I've found several 36v lithium ion BMS (10S2P) packs originally made as replacements for hoverboards. They only have 4.4Ah. I was wondering if anyone has tried using these for a cheap lithium battery upgrade.
We have helped a customer design a scooter which uses those 4.4Ah hoverboard lithium battery packs. The important specifications to match up are the maximum continuous discharge rating of the battery pack and the controller's current limit. The controller's current limit should not be higher than the battery packs maximum current limit otherwise the lithium battery pack could overheat with possibly catastrophic results.
On the project that we helped out with we found a lithium battery pack with a 15 Amp maximum current limit and matched it up with a controller that had a 12 Amp maximum current limit.
Sorry, some of my last post got cut off.
So for the battery above I would need a controller that pulls less than 30 amps?
Does overvolting the controller (24v) with this 36v battery increase the amperage pull through the controller? I rather like my legs and just want to be extra careful.
When a controller is overvolted its factory specifications are no longer valid or known.
For a battery pack with a maximum continuous discharge Amperage of 20 Amps, a controller with a current limit that is below 20 Amps should be used. A controller's current limit is what it can supply to the motor so what it can demand from the battery pack will always be slightly higher due to its inefficiency. The battery pack's rated discharge Amperage is what the manufacturer recommends the controller's current limit is rated at. Two battery packs could be wired in parallel to double the ratings so a more powerful controller could be used.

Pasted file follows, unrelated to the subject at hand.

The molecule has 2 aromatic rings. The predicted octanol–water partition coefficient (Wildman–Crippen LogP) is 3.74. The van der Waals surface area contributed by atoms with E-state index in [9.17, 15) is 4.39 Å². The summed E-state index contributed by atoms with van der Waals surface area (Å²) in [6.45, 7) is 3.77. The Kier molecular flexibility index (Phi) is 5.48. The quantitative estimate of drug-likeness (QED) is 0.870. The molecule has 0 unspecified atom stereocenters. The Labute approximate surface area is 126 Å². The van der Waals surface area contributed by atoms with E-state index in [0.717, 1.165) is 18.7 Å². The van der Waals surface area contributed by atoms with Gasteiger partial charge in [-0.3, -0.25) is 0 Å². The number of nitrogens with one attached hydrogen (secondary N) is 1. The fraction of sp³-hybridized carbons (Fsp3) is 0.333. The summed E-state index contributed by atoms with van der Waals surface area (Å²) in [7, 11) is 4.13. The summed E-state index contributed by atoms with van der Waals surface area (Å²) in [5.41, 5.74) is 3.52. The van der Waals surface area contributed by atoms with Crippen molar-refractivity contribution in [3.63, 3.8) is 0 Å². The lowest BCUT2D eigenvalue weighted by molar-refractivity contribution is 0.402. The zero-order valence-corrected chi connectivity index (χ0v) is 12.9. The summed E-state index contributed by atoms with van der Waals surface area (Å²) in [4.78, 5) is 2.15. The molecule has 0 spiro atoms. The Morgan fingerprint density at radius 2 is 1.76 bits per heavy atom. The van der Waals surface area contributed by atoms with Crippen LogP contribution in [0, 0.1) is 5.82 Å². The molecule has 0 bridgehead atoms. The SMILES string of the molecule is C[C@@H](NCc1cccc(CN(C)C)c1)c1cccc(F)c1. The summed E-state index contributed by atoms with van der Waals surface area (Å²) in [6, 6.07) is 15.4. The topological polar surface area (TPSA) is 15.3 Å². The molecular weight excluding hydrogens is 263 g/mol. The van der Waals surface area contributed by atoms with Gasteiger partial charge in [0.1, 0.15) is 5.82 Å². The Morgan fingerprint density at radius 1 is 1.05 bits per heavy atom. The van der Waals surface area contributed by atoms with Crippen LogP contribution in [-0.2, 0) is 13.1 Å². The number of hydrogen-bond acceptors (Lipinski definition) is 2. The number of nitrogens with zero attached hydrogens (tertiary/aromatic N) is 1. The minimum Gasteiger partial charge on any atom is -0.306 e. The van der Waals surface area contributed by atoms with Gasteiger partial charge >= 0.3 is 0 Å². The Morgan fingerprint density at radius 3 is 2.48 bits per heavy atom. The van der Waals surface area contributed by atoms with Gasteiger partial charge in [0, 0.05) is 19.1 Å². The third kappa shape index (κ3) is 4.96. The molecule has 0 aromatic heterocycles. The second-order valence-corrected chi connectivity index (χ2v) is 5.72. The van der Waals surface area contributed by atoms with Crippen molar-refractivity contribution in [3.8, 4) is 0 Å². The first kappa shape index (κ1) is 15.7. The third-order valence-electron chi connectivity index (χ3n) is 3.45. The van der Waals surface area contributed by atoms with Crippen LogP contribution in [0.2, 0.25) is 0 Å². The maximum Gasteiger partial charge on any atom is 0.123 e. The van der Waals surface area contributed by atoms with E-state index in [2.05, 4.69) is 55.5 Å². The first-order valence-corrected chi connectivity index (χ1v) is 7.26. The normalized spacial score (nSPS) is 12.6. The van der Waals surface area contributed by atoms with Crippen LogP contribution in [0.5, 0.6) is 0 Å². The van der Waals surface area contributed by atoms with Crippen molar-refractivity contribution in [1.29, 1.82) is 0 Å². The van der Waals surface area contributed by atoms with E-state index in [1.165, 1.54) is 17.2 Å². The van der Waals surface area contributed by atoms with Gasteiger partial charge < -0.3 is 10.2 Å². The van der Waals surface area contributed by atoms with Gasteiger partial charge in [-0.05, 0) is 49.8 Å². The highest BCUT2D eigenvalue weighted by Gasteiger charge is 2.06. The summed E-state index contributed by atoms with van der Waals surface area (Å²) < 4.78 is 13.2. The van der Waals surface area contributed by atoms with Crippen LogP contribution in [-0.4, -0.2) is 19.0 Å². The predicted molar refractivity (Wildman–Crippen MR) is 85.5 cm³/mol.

Ah thank you very much for that info! One more question for you: Is there any issue with charging a lithium ion battery pack through the stock 3 prong inline port > controller > battery vs directly from charger to battery?
The charger port does not need to go through the hoverboard controller to charge the battery pack and only does so to let the controller know when the battery pack is being recharged so the controller does not allow the hoverboard to be ridden.
There is no problem at all with charging the battery pack if the charger port is wired directly to it. All good quality hoverboard battery packs have a battery management system (BMS) board inside of them which regulates the charge to the individual batteries in the pack and stops the charge if a battery in the pack gets too hot.
Most electric scooter controllers have a charger port connector that the charger port can plug into to recharge the battery pack. If the controller does not have a charger port connector then the charger port would need to be spliced into the wires running between the battery pack and controller.
Each manufacturer has slightly different discharge ratings for their SLA batteries and some SLA battery manufacturers do not list their batteries discharge ratings at all. We have an SLA battery discharge current chart at this link https://electricscooterparts.com/battery-maximum-discharge-current-chart.html which shows the average 7 and 30 minute discharge current for most SLA batteries.